Lichfield was once a semi-rural small historical city with many people saying they’ve moved to live here for its quiet, idyllic setting. The growth in housing in the area over recent years has been unacceptable and has eroded that traditional image of the city. It’s also important to bear in mind why the growth of housing has occurred. The council has adopted a Local Plan and numerous neighbourhood plans to improve certain aspects of the city that are being rolled out over many years. Overlaying that are the central government’s own house building plans. The issue here in Lichfield, however, is that the supply of housing is already above trend as was revealed by District Councillor Tax last October. The government must reconsider its housing targets for this area as central planning does not consider our specific requirements and, if elected, this is something I will pursue with determination. An oversupply of housing is never desirable since bricks and mortar have been a key driver of the British economy over the past twenty years – if that hidden wealth falls due to a lack of demand, we’ll all be paying an extra price in either higher taxes or lower public spending as councils and the government try to stabilise their budgets. Eerily, a similar phenomenon has already occurred with industrial space located south of Lichfield Trent Valley Railway station and the recently constructed Imperial Retail Park took two full years to reach full occupancy. Financial and material resources would be more effective elsewhere at this time. In terms of gender-neutral language, my preference is very clear – if I wished to be referred to as ‘chairman’ or ‘chairwoman’ or ‘chairperson’, I’d hope to be referred to as chairman, chairwoman or chairperson respectively. It’s a matter of personal preference that certainly shouldn’t be enforced to delegitimise natural gender values. There is nothing wrong with being a man or a woman, and our language should reflect that by reinforcing who we are as individuals. It’s hardly a headline issue, and there are bigger fish to fry what with the state of our potholed roads, cracked pavements and empty grit bins! Above all, the issue of the environment is very high on the agenda. Currently there are plans for housing developments at Nether Stowe and Leyfields on urban green space plus the construction of a filter lane cutting through part of the Festival Gardens – I strongly oppose all these projects and will do my best if elected to bring about more suitable alternatives.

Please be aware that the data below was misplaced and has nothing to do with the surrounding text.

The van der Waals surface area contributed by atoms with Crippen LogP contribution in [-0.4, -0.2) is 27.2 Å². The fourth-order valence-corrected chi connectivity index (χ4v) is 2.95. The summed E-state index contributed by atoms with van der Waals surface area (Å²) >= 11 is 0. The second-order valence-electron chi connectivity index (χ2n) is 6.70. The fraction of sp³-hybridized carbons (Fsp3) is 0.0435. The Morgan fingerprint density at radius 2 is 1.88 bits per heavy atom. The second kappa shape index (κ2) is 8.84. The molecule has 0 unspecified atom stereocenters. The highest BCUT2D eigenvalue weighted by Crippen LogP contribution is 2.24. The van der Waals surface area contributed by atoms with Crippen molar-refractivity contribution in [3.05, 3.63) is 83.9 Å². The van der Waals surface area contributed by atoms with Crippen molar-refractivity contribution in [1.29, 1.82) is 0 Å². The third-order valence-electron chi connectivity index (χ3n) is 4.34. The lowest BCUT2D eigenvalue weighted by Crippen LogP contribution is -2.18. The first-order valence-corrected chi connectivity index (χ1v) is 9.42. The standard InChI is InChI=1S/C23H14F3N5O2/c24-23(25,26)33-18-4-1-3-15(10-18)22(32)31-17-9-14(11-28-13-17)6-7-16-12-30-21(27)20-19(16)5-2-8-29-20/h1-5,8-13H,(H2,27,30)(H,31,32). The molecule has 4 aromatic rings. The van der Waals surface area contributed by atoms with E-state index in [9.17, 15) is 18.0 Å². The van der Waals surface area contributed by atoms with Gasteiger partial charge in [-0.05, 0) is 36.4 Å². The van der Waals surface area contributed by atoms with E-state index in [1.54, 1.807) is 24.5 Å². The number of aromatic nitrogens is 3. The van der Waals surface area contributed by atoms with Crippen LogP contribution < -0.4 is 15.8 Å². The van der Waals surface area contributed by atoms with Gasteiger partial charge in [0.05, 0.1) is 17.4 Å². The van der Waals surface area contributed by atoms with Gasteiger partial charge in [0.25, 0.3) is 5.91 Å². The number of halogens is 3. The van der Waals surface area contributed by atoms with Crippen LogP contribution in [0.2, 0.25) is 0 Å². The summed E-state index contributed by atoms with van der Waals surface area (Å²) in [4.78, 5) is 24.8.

You are also planning to run in the Lichfield City North division for Staffordshire County Council. Tell us about the area and what you hope to do for it. What would you like to see change at the council?